I recently came across a discussion on Reddit concerning take-home tests as part of an interview process. Is it was acceptable for companies to ask candidates to work on a problem in their own time, so that their submitted solution helps decide whether to move forwards to an on-site interview?

The level of antipathy towards take-home tests in that discussion was an enormous surprise. The majority of commenters were not just against the idea, but virulently so, railing against it as another example of unreasonable demands made on candidates. Most people viewed these tests as a waste of time, rude, disrespectful, or a combination of all three. I think there was only one person whose opinion wasn’t negative, and even that was ambivalent at best.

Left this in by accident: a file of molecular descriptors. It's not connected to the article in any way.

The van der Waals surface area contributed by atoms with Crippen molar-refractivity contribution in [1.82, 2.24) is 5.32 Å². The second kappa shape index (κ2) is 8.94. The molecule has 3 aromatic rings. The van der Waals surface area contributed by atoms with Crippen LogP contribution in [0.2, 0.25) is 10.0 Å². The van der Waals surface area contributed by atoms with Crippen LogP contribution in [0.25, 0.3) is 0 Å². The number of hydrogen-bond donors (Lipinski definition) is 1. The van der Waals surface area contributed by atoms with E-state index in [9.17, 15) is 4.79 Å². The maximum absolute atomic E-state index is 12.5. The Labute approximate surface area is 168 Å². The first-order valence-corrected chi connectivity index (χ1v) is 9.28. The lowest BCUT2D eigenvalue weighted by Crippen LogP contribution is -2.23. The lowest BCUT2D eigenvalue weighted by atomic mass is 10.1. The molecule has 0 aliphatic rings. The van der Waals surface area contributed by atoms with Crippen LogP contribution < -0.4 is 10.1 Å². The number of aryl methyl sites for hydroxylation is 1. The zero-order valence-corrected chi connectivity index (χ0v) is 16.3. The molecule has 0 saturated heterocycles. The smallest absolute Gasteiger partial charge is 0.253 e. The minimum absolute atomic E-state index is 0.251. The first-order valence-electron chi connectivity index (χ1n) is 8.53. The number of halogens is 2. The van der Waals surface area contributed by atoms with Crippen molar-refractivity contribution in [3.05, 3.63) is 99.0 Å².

I have been asked to do take-home tests in the past, and did see that if poorly conceived and executed they can be a bad experience for the candidate. However, if they’re approached in a thoughtful and careful way, they’re one of the best tools for effective interviewing. Here’s what I think does—and doesn’t—work.

James Brady

I’m a software engineer by trade and an woodworker for fun. I like hard problems and learning new things with which solve them. I’m learning to speak Catalan. I like hiking in, up, and around vertiginous scenery. I play the trumpet poorly. That is all.

Oristà: a teeny tiny village in Catalunya